Tag Archives: Caring for the biosphere

Eco-Awareness with Larry Speight: Caring for the whole biosphere

Two outstanding features of the multitude of commitments made to limit global warming emissions in order to prevent the average global temperature rising above 1.5C against pre-industrial levels by 2050 is the almost complete absence of any interest in preserving other species, habitats, and an element essential to life, the finite supply of clean water. The other notable feature is the almost universal view that what needs to change is our means of generating energy but not our conception of the good life on which the energy is expended. This is blind folly, strongly suggesting that we have an inaccurate, self-defeating sense of our place within nature.

While there are many organisations and individuals dedicated to halting species extinction and safeguarding the purity of water; conferences convened and summits held in an attempt to get governments to commit to binding conservation targets, the coverage of the issues in the mainstream media compared to that given to what is misleadingly called the climate emergency is scant and fleeting, Have you for example heard of COP15 or the Aichi Biodiversity Targets? I expect few people have.

A UN conference on preserving biological diversity was held in Aichi, Japan in 2011 in which governments agreed on 20 targets to reduce the loss of biodiversity. Ten years later not a single target was met and during this time we exterminated species with aplomb. In May of this year, Covid-19 permitting, the follow up conference, COP15, will be held in Kunming, China. It aims to get governments to agree to conserve 30 per cent of land and sea by 2030 and reduce government subsidies that harm biodiversity by $500 billion a year.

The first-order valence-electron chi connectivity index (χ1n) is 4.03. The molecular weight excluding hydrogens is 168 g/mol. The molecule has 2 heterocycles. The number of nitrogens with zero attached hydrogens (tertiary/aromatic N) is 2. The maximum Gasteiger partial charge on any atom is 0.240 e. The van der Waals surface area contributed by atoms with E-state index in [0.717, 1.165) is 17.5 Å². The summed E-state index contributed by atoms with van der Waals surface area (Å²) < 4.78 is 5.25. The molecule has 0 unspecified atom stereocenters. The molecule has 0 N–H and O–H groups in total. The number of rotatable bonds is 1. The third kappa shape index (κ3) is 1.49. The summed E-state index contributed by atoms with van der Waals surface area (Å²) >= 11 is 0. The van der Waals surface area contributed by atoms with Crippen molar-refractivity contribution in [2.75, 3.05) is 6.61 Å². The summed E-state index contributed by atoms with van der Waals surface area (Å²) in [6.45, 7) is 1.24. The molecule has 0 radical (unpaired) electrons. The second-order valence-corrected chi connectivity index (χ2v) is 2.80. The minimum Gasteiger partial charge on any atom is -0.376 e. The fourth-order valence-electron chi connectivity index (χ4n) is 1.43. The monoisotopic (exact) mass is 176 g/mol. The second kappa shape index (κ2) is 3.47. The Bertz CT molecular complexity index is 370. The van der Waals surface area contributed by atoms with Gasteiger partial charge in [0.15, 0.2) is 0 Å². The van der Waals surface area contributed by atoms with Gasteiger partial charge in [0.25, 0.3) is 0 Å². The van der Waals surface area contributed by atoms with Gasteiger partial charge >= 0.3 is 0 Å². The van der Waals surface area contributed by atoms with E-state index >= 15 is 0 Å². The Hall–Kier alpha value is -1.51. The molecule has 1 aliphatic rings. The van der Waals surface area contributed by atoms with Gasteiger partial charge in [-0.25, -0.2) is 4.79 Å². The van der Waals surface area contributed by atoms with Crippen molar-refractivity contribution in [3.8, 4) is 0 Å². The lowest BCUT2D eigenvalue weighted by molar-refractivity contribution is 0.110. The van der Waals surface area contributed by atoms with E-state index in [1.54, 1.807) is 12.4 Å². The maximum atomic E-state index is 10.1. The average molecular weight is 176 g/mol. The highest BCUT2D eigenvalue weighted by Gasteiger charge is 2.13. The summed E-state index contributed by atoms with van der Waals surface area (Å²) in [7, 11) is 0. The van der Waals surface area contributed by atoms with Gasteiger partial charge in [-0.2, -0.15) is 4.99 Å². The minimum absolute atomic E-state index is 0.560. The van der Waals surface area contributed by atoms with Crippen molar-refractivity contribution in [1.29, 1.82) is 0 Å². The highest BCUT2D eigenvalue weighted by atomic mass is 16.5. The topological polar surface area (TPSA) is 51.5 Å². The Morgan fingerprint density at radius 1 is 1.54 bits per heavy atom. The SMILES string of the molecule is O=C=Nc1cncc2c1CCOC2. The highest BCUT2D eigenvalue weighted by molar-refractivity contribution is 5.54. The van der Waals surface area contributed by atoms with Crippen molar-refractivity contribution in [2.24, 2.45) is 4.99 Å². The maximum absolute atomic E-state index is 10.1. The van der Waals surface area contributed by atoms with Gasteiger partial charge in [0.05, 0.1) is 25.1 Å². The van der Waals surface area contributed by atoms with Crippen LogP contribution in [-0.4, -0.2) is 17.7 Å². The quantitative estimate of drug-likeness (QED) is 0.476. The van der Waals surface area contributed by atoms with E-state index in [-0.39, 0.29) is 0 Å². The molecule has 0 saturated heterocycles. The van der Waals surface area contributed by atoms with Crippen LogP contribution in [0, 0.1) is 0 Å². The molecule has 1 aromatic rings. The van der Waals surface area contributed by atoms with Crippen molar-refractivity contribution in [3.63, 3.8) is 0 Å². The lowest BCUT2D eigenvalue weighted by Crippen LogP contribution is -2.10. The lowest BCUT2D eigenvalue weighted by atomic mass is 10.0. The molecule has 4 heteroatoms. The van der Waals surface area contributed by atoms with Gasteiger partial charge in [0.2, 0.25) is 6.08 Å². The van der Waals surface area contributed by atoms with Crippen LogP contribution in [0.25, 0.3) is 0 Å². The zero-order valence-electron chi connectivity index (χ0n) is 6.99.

Giving colossal sums of money to destroy our astoundingly beautiful biosphere with its wondrous sentient life is surely insane. It is akin to sitting in a tree and sawing off the branch you are perched on. When we see cartoon depictions of this we laugh at the absurdity of it and are genuinely puzzled by the short-sightedness of the person with the saw. That we fail to see ourselves doing this very thing in regards to the biosphere is surely a failure of our imagination especially when the mass extinction of species is thought by many biologists to be a greater existential threat than climate breakdown. Our blasé attitude towards fresh water increases this threat.

If anyone doubts the latter then what other explanation is there for us not providing our water authorities with funds sufficient to process our raw sewage rather than have it flow untreated into rivers and the sea? What accounts for the large number of people who flush sanitary products down toilets and the high number of mass fish kills in our rivers? In December 2021 the Northern Ireland infrastructure minister, Nichola Mallon, gave a measure of the extent of our lack of appreciation for fresh water when she told the Stormont Assembly that on average 7m tonnes of raw sewage are released into the country’s rivers and seas every year. About 200,000 tonnes pour into the catchment area of Lough Neagh, from which 40 per cent of Northern Ireland’s drinking water is sourced, and about 250,000 tonnes into Lough Erne.

This abuse of clean water occurs across our archipelago. In fact our misuse and abuse of water, with catastrophic consequences for humankind and whole ecosystems, takes place across the world. This is thoroughly documented by Fred Pearce in his book, When the Rivers Run Dry, (2019).

The systematic and casual abuse of water is illustrative of our instrumental relationship with the biosphere. In other words we think it is there for us do with as we wish without moral consequence. This attitude towards nonhuman nature has been stitched into our culture by our institutions, including most of the world religions, and is how climate breakdown is viewed and understood. Thus the techno approach to addressing climate breakdown, which is that we can abuse the biosphere as we have always done, vis-a-via unlimited consumption, but in a way that does not lead to the average global temperature rising above 1.5C. As for the loss of biodiversity and the pollution of water we imagine that we can live well-enough without the former and that there will be a techno fix for the latter. In spite of the major differences between governments on various issues what there is near consensus on is that the eco-ravaging consumer culture that underpins our exponential-growth economy is the only show in town.